At the BAFTA awards in London, Hitchcock drama The Girl lost out in every category – Best Single Drama, Best Actor, Best Actress and Best Supporting Actress. Toby Jones and Sienna Miller joined the stars on the red carpet in the rain, only to lose out to Ben Wishaw for his stunning portrayal of Richard II and Sheridan Smith for her role in Mrs Biggs. The television drama, a joint production between the BBC and HBO, has been mired in controversy ever since its release last autumn. Associates close to Hitchcock, including cast and crew, have angrily defended the director, saying that the drama was one-sided and inaccurate in its portrayal. Although being nominated 8 times, The Girl only won an award for production design.
The Girl is nominated for 4 Baftas at this weekend’s TV awards. Here are 10 good reasons why we think it shouldn’t win.
- Crew members from The Birds and Marnie who were interviewed for the TV drama, Rita Riggs and Jim Brown’s widow, deny the sensationalist portrayal of Hitchcock. Other crew members who were not interviewed – Virginia Darcy, Lois Thurman, Hilton Green and actress Louise Latham – have also spoken out against the drama.
- The film has deeply upset the Hitchcock family, including grandchildren and great grandchildren, who have chosen to remain silent instead of justifying the movie with a response.
- Scenes suggest that Hitchcock put his leading lady in physical jeopardy, while the production records show that all due care was taken on the set, for both cast members and the trained birds. The American Humane Association was on set all the time when birds were used.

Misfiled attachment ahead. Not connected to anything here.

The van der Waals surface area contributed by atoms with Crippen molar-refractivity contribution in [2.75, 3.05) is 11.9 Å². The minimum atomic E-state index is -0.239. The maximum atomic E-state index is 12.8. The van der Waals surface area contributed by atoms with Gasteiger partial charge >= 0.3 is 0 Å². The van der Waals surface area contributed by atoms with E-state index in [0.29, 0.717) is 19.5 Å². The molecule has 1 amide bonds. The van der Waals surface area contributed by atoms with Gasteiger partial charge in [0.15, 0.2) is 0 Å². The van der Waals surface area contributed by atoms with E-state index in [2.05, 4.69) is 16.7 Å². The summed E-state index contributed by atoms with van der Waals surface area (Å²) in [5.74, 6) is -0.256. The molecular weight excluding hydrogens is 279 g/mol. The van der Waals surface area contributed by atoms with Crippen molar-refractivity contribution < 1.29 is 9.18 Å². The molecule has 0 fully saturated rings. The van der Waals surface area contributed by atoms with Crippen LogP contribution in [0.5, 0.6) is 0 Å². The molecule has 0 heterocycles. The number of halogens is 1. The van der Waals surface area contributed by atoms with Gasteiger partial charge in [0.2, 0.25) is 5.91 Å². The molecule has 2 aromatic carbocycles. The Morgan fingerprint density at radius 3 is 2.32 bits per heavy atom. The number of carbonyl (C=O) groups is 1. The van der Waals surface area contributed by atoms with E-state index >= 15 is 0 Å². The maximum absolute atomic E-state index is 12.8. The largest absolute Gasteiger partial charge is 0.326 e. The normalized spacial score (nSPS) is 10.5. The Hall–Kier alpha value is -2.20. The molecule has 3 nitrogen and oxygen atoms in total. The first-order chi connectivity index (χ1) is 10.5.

- The depiction of the telephone booth and attic filming is contradicted by the production archives at the Margaret Herrick Library and also on-set witnesses Virginia Darcy, Rita Riggs and Lois Thurman.
- Production was not shut down after the infamous filming of the bird attack in the attic. Co-star Veronica Cartwright confirms that they carried on filming while the leading lady recovered. Production records also show that the movie’s secretary Suzanne Gauthier reported she wasn’t harmed but needed three work days of rest, returning on Thursday 7th June 1962 to film the sand dune scene.
- Hitchcock producer Norman Lloyd called the TV movie ‘basically bullshit’ to Variety magazine – here speaks the wisdom of a 98 year old.
- The script is one-sided masquerading as objective truth. There is no mention of Noel Marshall, who the leading lady was engaged to at the time, which was a major reason for Hitchcock being upset, leading to the famous falling out.
- Star Kim Novak has publicly defended Hitchcock: “I never saw him make a pass at anybody or act strange to anybody. And wouldn’t you think if he was that way, I would’ve seen it or at least seen him with somebody? I think it’s unfortunate when someone’s no longer around and can’t defend themselves.”
- Hitchcock never raped or intentionally injured anyone – unlike some other directors. He lived his life in fantasy which is reflected in his movies. Vertigo has been named the Number 1 film of all time.
- “Hitch was in fact a wonderful human being as well as a master filmmaker,” says Norman Lloyd. “He deserves to be remembered that way.”
Reviewed in this month’s TOTAL FILM and EMPIRE FILM Magazines
AND COMING SOON
Helen Colvig, Psycho’s costumer designer, who also went on to design the costumes for Charlie and the Chocolate Factory, was interviewed on Monday 3rd December 2012 in Los Angeles:
“Of all the directors I worked with, I think Hitchcock is the one that people ask about the most. He didn’t have many failures. Vertigo didn’t do as well, but it was a heck of a good film.
He probably had it all figured out in his mind, so when he came on the set, he was as calm as could be and said roll them. Of course he gave directions, he was very relaxed about it. He didn’t lose his temper, he said cut, he didn’t scream.